How do you cope with that feeling of aloneness while overseas? Is it a constant or does it come and go? What have you found solace in? 

I love this question. It depends how far away from NZ you are, the UK is quite literally the other side of the world. When I was over there I remember someone saying ‘you could put a stick in the ground and it would hit NZ’ (lol). You’re asleep while everyone you love is awake and you’re awake when everyone you love is asleep. I think scheduling a weekly call with someone who feels like home can really fill your cup up. Whether it’s a friend or someone from your family. Being in constant comms is annoying, and small talk sucks so rather than messaging everyone all the time I found a call made me feel connected to all my favourite people. It definitely comes and goes, there will be times you feel incredibly alone and maybe sad for no apparent reason, and sometimes you won’t even think about missing home. I truly think it’s people who make a place feel like home so spending time finding your people is the best use of your time - but also remembering friendships require time and consistency so the reality is that it’ll take a while to feel like home. When in doubt, get in a downward dog, go to a yoga class or write in your journal. Feelings of loneliness always pass, expecting them and knowing that’s a completely normal thing to feel eases that. 


A piece of advice for the girls moving overseas?

Oh gosh, my move overseas was a tough one. It was amazing in so many ways - everything feels new and exciting, like anything is possible. However amongst that excitement there are also overwhelming times, and for me a great deal of loneliness. Finding the right job, your people in a new place, even where you’re going to live takes a LOT of energy and perseverance. My advice would be to expect those low times - know that it’s not always going to be rosie, and then when you find yourself in times of self doubt - remember you’re so much stronger than you realise. Living abroad still to this day has been the best decision I ever made, but I’d be lying through my teeth to say it was all sunshine and rainbows.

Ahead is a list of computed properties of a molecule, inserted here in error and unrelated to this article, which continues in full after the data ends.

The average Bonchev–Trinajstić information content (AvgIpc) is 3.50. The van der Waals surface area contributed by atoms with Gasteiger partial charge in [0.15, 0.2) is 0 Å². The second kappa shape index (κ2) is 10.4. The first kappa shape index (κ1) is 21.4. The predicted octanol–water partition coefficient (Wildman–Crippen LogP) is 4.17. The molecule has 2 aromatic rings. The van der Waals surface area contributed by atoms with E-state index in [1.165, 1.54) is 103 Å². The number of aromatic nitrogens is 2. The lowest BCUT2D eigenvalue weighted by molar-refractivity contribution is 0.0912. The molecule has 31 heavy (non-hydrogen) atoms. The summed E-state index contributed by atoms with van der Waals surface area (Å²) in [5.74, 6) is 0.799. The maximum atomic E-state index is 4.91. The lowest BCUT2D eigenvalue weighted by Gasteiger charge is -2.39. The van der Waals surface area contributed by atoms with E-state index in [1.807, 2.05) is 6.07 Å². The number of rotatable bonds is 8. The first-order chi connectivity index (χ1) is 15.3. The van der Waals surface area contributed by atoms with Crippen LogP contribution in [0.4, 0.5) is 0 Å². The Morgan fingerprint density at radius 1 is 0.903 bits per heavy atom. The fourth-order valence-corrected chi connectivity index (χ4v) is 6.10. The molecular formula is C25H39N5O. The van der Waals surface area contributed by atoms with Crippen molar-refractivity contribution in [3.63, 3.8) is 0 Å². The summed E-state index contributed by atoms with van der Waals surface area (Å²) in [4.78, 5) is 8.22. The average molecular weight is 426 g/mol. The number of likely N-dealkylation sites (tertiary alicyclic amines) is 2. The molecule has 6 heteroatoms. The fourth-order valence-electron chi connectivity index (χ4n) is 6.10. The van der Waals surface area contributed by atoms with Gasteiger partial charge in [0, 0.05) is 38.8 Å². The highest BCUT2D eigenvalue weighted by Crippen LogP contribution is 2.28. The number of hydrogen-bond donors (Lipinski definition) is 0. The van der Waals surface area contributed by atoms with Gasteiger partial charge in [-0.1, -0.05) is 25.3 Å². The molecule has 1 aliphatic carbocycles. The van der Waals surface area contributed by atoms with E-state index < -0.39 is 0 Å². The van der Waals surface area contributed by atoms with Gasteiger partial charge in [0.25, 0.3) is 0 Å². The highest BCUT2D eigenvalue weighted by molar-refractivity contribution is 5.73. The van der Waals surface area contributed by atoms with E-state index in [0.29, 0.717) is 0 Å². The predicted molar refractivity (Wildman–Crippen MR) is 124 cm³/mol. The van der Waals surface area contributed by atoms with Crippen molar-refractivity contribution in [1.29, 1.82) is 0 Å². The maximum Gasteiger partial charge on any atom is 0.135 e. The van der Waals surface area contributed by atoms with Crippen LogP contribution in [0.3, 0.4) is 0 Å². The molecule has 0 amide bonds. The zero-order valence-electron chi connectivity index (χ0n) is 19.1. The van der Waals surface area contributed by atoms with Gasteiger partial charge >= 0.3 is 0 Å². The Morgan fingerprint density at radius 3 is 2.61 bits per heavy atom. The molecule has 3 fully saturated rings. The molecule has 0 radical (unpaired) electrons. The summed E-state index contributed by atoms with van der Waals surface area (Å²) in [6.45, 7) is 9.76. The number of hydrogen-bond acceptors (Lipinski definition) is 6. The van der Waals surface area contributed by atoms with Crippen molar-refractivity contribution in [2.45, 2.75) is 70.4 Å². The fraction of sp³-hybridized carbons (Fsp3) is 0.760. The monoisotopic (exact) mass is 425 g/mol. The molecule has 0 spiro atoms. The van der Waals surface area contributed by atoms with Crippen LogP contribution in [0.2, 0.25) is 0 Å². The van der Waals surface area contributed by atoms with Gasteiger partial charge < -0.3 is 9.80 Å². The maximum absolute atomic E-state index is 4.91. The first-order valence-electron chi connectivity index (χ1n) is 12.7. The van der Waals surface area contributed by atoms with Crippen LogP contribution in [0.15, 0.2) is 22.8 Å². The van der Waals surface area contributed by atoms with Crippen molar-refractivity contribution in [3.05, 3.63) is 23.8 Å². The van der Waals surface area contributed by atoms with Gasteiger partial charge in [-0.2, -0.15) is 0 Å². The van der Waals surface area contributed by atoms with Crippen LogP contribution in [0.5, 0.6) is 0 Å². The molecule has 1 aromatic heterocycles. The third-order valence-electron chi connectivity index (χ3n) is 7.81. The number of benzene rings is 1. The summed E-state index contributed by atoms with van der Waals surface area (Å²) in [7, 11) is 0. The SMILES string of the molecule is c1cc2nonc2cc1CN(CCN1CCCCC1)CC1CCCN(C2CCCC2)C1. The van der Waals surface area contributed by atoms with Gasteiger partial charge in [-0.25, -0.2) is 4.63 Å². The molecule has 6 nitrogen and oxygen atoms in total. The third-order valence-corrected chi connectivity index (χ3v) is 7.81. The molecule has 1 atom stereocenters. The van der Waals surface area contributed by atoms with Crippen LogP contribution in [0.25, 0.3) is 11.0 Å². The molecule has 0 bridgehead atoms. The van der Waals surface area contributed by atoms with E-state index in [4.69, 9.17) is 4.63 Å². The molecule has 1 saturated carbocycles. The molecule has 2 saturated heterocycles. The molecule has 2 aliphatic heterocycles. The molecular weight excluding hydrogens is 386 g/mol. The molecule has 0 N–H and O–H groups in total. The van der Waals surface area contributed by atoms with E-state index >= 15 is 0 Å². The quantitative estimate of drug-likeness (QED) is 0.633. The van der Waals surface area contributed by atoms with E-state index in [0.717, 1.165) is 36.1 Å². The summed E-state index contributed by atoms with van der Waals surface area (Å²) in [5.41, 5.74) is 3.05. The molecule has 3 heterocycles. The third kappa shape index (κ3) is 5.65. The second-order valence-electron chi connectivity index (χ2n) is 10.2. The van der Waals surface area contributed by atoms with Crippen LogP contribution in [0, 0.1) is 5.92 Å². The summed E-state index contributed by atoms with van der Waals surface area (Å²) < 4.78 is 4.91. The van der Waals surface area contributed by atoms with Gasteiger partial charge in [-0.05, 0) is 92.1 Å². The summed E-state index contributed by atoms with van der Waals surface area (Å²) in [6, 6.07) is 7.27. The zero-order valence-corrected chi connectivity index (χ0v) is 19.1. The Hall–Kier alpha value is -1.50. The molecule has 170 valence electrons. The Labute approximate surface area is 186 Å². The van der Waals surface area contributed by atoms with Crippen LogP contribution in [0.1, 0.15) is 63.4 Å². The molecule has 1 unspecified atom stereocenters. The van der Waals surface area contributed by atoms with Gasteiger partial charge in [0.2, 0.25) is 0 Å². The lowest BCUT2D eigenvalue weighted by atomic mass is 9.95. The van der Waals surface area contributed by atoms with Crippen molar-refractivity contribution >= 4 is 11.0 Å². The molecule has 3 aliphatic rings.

Speaking to her younger self…

What you would tell your early-to-mid twenties year old self? 

SO MANY THINGS. I would love to sit her down and give her a good old talking to. It’s funny because I hear a lot of people talking about how they wish they were younger, but seriously you couldn’t pay me to go back in time. The older I’ve gotten, the more I’ve accepted myself. The more I can laugh at the quirks and my shadow parts, but in my mid-twenties I feel like we’re all trying to hide those parts of ourselves. I would tell her to spend more time learning to love herself, rather than chasing the approval of others. And masterbate more (lol).


And last but not least, your favourite Buttermilk hair accessory? 

I love them all, honestly I can’t choose! Big fan of the cute little flower clips - I want to try wearing lots and pretend I’m 16 again. If I had to pick these are my favourites; Georgia in Heart Locket, Georgia in Mocha and all the Priya little flower clips!